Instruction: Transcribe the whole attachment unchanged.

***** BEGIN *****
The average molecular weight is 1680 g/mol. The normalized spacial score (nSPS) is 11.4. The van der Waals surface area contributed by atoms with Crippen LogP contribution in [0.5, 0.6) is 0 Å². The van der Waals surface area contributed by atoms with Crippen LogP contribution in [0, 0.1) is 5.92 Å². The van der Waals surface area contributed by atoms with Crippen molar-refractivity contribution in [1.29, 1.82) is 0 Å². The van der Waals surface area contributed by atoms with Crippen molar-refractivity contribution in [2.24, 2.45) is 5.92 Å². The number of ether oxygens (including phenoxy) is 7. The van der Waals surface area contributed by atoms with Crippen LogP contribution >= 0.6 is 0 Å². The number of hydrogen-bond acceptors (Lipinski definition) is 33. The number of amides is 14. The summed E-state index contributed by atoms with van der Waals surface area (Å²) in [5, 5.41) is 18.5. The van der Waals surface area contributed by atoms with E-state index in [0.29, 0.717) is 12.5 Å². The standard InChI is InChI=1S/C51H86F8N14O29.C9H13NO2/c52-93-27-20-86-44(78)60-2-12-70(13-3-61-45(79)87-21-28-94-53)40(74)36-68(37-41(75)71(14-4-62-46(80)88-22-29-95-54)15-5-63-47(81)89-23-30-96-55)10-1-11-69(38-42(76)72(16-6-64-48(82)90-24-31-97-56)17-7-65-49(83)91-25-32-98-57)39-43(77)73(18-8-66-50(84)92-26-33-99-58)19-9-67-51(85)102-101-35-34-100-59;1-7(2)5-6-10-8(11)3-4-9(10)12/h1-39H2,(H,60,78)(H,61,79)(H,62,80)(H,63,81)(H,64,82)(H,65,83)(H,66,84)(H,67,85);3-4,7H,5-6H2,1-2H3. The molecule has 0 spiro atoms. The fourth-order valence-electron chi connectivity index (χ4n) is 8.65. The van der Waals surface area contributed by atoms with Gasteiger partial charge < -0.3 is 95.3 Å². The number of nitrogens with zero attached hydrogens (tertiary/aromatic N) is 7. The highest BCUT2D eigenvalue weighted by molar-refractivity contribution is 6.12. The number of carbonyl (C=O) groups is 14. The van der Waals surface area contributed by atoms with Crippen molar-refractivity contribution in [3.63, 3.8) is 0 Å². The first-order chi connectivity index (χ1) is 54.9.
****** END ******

The average molecular weight is 1680 g/mol. The normalized spacial score (nSPS) is 11.4. The van der Waals surface area contributed by atoms with Crippen LogP contribution in [0.5, 0.6) is 0 Å². The van der Waals surface area contributed by atoms with Crippen LogP contribution in [0, 0.1) is 5.92 Å². The van der Waals surface area contributed by atoms with Crippen molar-refractivity contribution in [1.29, 1.82) is 0 Å². The van der Waals surface area contributed by atoms with Crippen molar-refractivity contribution in [2.24, 2.45) is 5.92 Å². The number of ether oxygens (including phenoxy) is 7. The van der Waals surface area contributed by atoms with Crippen LogP contribution >= 0.6 is 0 Å². The number of hydrogen-bond acceptors (Lipinski definition) is 33. The number of amides is 14. The summed E-state index contributed by atoms with van der Waals surface area (Å²) in [5, 5.41) is 18.5. The van der Waals surface area contributed by atoms with E-state index in [0.29, 0.717) is 12.5 Å². The standard InChI is InChI=1S/C51H86F8N14O29.C9H13NO2/c52-93-27-20-86-44(78)60-2-12-70(13-3-61-45(79)87-21-28-94-53)40(74)36-68(37-41(75)71(14-4-62-46(80)88-22-29-95-54)15-5-63-47(81)89-23-30-96-55)10-1-11-69(38-42(76)72(16-6-64-48(82)90-24-31-97-56)17-7-65-49(83)91-25-32-98-57)39-43(77)73(18-8-66-50(84)92-26-33-99-58)19-9-67-51(85)102-101-35-34-100-59;1-7(2)5-6-10-8(11)3-4-9(10)12/h1-39H2,(H,60,78)(H,61,79)(H,62,80)(H,63,81)(H,64,82)(H,65,83)(H,66,84)(H,67,85);3-4,7H,5-6H2,1-2H3. The molecule has 0 spiro atoms. The fourth-order valence-electron chi connectivity index (χ4n) is 8.65. The van der Waals surface area contributed by atoms with Gasteiger partial charge < -0.3 is 95.3 Å². The number of nitrogens with zero attached hydrogens (tertiary/aromatic N) is 7. The highest BCUT2D eigenvalue weighted by molar-refractivity contribution is 6.12. The number of carbonyl (C=O) groups is 14. The van der Waals surface area contributed by atoms with Crippen molar-refractivity contribution in [3.63, 3.8) is 0 Å². The first-order chi connectivity index (χ1) is 54.9.